On Wednesday, Zimbabwean airline Air Zimbabwe issued a statement advising of disruptions to flight schedules due to jet fuel shortages. The measures reflect a regional fuel supply crisis that has caused problems for several flight operations in recent weeks.
The airline made no mention of specific services. The only canceled over the past week have been flights between Harare and Johannesburg in South Africa. However, other airports in Africa, such as Dakar International in Senegal (although Air Zimbabwe does not specifically fly to Dakar), had to temporarily suspend refueling services for two weeks last month. Meanwhile, also in April, Malawi Airlines had to reduce its baggage weight by 70% to carry extra fuel from South Africa due to shortages in its country.
The fully state-owned Zimbabwean airline did not disclose where the specific supply problem was and simply said “at airports”. It is unclear whether Harare’s Robert Gabriel Mugabe International is suffering from shortages or not. A statement released yesterday, May 11, said,
“Air Zimbabwe would like to advise its valued passengers and other stakeholders of a planned disruption to flight schedules due to Jet A1 fuel shortages at airports. Our suppliers have reported constraints in the movement of the product which has impacted the entire value chain up to us as the final consumer of the product.
Air Zimbabwe said it would endeavor to notify passengers of the applicable changes as soon as possible, while continuing to monitor the situation.
Flight to Johannesburg canceled last week
On May 8, Air Zimbabwe canceled flight UM467 from Harare (HRE) to Johannesburg (JNB), as well as return flight UM468. However, the next day the service was back up and running. The Airports Company of South Africa (ACSA) claimed just a week ago that Johannesburg had enough jet fuel and pleaded with airlines not to cancel flights.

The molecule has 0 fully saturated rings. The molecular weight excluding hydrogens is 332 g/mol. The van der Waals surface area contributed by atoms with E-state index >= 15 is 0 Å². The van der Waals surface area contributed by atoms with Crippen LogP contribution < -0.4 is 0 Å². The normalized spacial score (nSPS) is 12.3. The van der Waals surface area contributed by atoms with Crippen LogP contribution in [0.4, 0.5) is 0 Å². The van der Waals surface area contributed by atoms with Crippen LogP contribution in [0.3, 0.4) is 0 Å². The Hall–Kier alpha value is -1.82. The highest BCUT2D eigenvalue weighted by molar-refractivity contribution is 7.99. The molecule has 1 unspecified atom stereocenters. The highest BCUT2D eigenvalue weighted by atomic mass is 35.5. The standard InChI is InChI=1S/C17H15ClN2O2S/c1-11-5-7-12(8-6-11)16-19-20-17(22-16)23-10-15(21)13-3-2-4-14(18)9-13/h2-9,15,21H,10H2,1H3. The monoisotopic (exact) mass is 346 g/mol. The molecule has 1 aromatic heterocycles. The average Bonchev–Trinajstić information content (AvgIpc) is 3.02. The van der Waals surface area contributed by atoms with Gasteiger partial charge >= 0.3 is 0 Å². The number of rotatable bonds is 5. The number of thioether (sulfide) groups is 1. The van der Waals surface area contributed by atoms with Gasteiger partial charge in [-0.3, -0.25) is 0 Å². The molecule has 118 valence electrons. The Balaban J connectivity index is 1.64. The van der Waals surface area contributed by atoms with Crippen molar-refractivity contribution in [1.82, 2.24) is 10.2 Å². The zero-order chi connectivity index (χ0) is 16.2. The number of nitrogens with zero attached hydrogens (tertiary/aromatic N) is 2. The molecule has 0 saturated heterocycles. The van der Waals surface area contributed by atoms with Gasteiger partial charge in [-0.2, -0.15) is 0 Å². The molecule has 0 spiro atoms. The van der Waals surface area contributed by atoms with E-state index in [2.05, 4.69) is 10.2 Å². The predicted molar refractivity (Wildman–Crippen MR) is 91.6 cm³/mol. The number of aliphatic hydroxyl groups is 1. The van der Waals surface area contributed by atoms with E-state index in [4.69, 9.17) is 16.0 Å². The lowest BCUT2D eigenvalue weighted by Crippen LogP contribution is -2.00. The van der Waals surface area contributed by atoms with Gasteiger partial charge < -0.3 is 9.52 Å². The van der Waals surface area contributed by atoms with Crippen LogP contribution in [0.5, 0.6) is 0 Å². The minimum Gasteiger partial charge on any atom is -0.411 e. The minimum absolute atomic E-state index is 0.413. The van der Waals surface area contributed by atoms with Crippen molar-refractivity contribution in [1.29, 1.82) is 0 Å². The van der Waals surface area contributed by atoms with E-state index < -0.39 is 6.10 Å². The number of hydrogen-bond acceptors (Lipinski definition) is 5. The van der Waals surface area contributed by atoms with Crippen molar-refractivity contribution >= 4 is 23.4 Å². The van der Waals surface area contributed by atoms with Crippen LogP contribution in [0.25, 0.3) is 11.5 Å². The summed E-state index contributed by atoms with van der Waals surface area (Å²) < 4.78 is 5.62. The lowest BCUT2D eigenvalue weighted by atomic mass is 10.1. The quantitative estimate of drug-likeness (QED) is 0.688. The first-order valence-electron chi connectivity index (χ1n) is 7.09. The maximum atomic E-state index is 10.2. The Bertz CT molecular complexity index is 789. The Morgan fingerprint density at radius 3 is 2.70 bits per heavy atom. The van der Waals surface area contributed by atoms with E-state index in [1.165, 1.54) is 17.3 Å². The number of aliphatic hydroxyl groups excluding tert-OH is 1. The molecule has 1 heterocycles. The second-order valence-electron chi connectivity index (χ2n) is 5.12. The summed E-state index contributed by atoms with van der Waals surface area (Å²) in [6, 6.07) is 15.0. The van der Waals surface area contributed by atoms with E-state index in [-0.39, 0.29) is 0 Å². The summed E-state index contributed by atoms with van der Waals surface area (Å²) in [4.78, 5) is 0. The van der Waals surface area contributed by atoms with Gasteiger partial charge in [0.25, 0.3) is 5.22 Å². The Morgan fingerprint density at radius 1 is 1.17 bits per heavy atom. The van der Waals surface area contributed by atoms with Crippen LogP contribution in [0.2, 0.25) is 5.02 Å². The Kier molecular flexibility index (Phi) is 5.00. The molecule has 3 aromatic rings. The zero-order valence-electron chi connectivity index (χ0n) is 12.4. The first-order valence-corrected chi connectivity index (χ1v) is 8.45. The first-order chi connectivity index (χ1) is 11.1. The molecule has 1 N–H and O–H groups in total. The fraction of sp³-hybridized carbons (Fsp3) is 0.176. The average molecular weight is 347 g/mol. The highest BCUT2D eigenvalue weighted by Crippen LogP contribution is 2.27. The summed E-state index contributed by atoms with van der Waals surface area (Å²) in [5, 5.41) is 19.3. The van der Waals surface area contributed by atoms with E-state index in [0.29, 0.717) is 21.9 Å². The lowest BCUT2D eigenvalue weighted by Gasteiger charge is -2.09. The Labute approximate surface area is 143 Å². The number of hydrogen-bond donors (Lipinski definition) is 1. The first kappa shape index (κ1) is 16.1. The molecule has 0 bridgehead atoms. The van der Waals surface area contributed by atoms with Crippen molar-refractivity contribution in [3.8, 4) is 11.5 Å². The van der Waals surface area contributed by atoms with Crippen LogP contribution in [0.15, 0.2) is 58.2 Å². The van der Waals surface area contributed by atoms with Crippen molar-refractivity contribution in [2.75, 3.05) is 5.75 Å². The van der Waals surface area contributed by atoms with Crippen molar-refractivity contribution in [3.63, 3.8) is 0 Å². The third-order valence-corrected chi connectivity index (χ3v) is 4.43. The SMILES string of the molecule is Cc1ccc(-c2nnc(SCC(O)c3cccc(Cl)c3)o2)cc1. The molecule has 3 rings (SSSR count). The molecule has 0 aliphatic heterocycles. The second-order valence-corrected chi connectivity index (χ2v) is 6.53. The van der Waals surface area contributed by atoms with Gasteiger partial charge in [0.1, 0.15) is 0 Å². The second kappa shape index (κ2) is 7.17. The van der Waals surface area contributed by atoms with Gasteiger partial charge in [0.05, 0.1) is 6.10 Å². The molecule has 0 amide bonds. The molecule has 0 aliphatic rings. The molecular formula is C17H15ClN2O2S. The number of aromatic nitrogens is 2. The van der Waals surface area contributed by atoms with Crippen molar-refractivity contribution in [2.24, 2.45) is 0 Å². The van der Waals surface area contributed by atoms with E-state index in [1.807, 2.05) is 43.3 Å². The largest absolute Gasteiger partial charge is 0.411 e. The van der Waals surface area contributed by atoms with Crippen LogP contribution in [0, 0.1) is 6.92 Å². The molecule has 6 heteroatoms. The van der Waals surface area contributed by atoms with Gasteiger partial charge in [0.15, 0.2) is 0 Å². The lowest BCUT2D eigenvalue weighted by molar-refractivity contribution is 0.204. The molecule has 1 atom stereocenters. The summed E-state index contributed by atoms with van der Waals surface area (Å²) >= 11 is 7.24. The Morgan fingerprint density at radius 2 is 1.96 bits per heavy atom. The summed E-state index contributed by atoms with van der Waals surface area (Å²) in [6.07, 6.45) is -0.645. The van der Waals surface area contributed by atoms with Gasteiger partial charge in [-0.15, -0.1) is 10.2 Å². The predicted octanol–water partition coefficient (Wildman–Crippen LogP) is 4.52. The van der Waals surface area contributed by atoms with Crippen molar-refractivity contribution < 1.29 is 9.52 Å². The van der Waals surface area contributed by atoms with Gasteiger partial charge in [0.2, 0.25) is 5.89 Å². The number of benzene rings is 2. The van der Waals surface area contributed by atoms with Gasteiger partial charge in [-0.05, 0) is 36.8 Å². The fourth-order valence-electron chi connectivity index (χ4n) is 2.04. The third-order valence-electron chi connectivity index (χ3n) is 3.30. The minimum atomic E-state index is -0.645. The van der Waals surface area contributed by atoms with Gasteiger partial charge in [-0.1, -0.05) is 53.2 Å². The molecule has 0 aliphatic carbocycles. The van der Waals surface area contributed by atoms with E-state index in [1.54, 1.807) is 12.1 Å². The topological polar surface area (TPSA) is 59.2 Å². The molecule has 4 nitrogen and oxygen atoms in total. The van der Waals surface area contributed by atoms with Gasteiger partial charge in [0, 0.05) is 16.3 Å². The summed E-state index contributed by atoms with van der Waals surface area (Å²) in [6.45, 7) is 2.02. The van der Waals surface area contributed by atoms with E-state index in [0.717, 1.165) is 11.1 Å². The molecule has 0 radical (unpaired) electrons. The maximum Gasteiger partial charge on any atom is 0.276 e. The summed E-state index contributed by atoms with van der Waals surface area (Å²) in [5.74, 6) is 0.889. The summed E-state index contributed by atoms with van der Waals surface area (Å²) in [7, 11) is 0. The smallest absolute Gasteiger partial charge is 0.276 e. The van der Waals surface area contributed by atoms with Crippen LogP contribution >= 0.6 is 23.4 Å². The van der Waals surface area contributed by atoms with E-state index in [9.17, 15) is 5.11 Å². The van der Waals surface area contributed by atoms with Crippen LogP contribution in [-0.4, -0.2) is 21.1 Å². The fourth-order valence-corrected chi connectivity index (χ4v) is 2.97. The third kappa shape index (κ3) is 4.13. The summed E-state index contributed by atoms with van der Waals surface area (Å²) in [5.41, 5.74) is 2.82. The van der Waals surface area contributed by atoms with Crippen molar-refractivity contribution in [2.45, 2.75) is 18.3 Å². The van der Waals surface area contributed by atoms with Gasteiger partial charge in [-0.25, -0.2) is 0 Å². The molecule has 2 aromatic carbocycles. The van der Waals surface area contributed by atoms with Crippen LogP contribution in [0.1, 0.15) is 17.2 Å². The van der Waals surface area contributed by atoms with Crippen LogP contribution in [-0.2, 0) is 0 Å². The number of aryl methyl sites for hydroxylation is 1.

However, severe fuel shortages caused by the floods and subsequent damage to rail infrastructure forced several carriers to make round trips to Durban (with or without passengers) or completely suspend services to OR Tambo.
Meanwhile, it’s not just natural disasters that are causing low fuel supplies. Man-made disasters also play their part. As the fallout from Russia’s invasion of Ukraine sends fuel prices skyrocketing, suppliers are reducing the amount they hold in stock.
Towards the end of March, Austin Bergstrom International Airport in Texas warned of fuel shortages amid an increase in travel. Buyers at U.S. East Coast airports also expect the shortage to worsen as supply dwindles due to sanctions on Russian energy exports.
African airlines hope to secure supply from July
As NewZWire reports, jet fuel prices have risen by an average of almost 30% of African airline operating costs, up from earlier figures of around 20%. Nigerian Airlines last week said it would stop flying due to prohibitive fuel costs and only canceled its plans after the country’s aviation minister pleaded with them to keep their planes in the air. air.
Meanwhile, a number of African airlines have formed a committee to negotiate better prices. He hopes to secure deliveries for 12 months from July. Until then, we are bound to see more volatility in jet fuel supply across the continent.
Oldest active jets from each Airbus aircraft family
About the Author